Layoffs are hard for everyone involved, but the degree to which a company is harmed often comes down to how the affected employers handle the situation during and after.

Consequences from layoffs include innovation and intellectual property loss, weakening of business relationships, reduced trust among remaining employees, and the turnover of important talent who get concerned about the company's health.

One of the biggest consequences of a layoff-done-badly is justifiably angry former employees who can tarnish your brand. People understandably vent to friends and family, but they can go further, posting nasty reviews on Glassdoor or telling their stories to the media, leading to longer-lasting harm.

Recently, a heart-wrenching video detailing the plight of over 30,000 Toys "R" Us workers being laid off this year went viral, with over 2 million views on Facebook alone. One clear message from the video is this: treating working people "with contempt" is a bad business strategy, plain and simple.

At FlexJobs, we asked our Facebook audience to tell us about their layoff experiences. Employers should already know to avoid the extreme situations (layoffs the week before Christmas, not paying a last paycheck, placing personal blame on the worker).

But most often, those laid off said it was more how the situation was handled that left people feeling betrayed and insulted. People wished their companies hadn't waited until the last second to announce the layoffs and had demonstrated more compassion.

How can companies ensure a layoff both achieves the right results and protects its reputation? Or, as "Real Evil HR Lady" Suzanne Lucas puts it, how can you conduct a layoff so people are actually better off for it?

1. Think through the plan.

If at all possible, create a conscientious plan ahead of time. Details need to be worked out, like:

  • Who will be involved in laying people off

  • What the cohesive message will be and how much detail will be shared

  • How and where the layoffs will be conducted (individually, in groups, etc.)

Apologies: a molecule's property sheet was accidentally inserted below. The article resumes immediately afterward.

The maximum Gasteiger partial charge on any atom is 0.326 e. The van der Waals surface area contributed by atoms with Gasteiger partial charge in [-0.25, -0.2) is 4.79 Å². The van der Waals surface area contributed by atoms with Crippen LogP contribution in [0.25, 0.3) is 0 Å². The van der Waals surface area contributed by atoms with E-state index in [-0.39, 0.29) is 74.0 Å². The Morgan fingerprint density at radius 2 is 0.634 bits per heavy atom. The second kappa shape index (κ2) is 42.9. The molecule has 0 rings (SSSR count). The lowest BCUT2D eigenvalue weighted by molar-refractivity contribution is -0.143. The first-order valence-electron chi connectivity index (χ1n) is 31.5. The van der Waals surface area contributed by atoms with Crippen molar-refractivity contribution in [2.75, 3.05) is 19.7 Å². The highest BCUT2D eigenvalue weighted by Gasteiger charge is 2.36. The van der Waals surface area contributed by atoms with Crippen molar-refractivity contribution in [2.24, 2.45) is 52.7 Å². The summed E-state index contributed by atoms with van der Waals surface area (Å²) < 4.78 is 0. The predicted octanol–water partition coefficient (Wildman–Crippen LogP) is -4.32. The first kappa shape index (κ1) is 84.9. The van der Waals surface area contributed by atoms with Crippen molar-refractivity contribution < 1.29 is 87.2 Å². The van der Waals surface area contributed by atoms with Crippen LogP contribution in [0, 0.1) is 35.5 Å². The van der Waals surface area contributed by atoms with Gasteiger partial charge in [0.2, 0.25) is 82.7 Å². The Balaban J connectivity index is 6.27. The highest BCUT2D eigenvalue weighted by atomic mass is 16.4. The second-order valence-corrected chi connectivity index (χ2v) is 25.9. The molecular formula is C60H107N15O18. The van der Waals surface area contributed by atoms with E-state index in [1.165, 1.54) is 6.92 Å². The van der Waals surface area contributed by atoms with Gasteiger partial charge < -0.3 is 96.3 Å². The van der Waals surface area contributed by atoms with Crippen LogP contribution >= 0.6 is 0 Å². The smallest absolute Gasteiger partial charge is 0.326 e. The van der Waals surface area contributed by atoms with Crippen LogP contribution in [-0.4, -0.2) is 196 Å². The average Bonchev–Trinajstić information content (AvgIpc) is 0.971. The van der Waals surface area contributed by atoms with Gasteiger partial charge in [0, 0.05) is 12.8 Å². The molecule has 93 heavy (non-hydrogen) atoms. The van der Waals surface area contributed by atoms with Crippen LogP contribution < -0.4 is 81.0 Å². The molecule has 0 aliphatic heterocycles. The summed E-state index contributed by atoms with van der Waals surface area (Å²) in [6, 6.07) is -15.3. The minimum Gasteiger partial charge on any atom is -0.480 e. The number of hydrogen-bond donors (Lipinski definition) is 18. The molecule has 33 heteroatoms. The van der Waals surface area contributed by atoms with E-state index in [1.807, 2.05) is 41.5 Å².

• Which resources and support will be offered

Weave compassion into each step of the process. Lucas recommends "making the dismissal about their dignity and humanity, not corporate HR rules."

2. Communicate with compassion.

"The key to conducting a compassionate layoff is to focus on the message," says Lindsay Witcher, Senior Director, Global Practice Strategy at the outplacement firm RiseSmart. Be as honest as is reasonably possible and empathize with the difficulty of the news.

Compassionate communication shouldn't come solely from human resources, either, says Witcher. "Provide training for everyone involved in delivering notifications to ensure a smoother, less stressful process."

This is what the laid-off folks on our Facebook page wished they'd experienced. As one described, "The worse part, I was marched out of the building as if I had committed a security violation! The company is a well-known computer company that raves about their successful business, but needs to learn more about how to treat people."

3. Offer outplacement or other unique support options to help ease the blow.

Finances are often tight when a layoff occurs, but there are several support options depending on a company's budget. If it's a possibility, consider offering outplacement support for exiting employees to help support their transition, such as RiseSmart, Right Management, or Lee Hecht Harrison.

If you can't offer extensive outplacement support, provide lower-cost services to positively impact exiting employees' ability to recover and find new opportunities.

Consider covering the cost of access to a job search service like FlexJobs or a LinkedIn Job Seeker Premium account to help people get a leg up in their job search without overstretching the company's already-shaky budget.

Other options include services like resume writing, career coaching, and financial planning.

A Tale of Two Layoffs: The Wrong Way and the Right Way

Nokia has handled layoffs both badly and well. In 2008, they quickly laid off 2,300 people, according to HBR. Their abrupt approach caused protests, a government investigation, boycotts, and an estimated loss of $850 million in sales and $121 million in profits.

In 2011, the company announced more layoffs--18,000 people this time. However, they designed a transparent program to give laid-off employees five support paths, including job search support, retraining and education, and business grants.

The result? No protests. No investigations. And no loss in revenue. The HBR article stated,"60 percent of the 18,000 affected workers knew their next step the day their jobs ended." 67 percent of global employees said they were satisfied with the program.

It really is all about the people. Remember them throughout the process--in planning, breaking the news, and offering support. With compassion, small efforts go a long way and help to minimize disgruntled former employees and bad mojo for your brand. The bottom line is this: when it comes to layoffs, it pays to be kind.